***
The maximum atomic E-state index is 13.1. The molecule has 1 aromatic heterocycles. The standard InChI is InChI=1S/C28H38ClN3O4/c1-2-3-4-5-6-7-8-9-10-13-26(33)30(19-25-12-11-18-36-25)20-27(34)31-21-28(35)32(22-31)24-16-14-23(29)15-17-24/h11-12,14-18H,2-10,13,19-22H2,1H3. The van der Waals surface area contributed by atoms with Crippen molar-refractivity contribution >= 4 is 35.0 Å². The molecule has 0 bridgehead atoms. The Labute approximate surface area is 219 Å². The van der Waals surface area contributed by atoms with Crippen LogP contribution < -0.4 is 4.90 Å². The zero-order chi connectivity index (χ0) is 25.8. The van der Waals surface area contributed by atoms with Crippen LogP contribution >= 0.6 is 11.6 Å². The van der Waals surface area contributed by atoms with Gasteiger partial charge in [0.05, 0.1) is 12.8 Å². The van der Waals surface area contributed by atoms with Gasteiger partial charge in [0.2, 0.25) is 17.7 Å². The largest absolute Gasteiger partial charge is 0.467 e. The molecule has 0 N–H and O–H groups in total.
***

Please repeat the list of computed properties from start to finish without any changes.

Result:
The maximum atomic E-state index is 13.1. The molecule has 1 aromatic heterocycles. The standard InChI is InChI=1S/C28H38ClN3O4/c1-2-3-4-5-6-7-8-9-10-13-26(33)30(19-25-12-11-18-36-25)20-27(34)31-21-28(35)32(22-31)24-16-14-23(29)15-17-24/h11-12,14-18H,2-10,13,19-22H2,1H3. The van der Waals surface area contributed by atoms with Crippen molar-refractivity contribution >= 4 is 35.0 Å². The molecule has 0 bridgehead atoms. The Labute approximate surface area is 219 Å². The van der Waals surface area contributed by atoms with Crippen LogP contribution < -0.4 is 4.90 Å². The zero-order chi connectivity index (χ0) is 25.8. The van der Waals surface area contributed by atoms with Crippen LogP contribution >= 0.6 is 11.6 Å². The van der Waals surface area contributed by atoms with Gasteiger partial charge in [0.05, 0.1) is 12.8 Å². The van der Waals surface area contributed by atoms with Gasteiger partial charge in [0.2, 0.25) is 17.7 Å². The largest absolute Gasteiger partial charge is 0.467 e. The molecule has 0 N–H and O–H groups in total.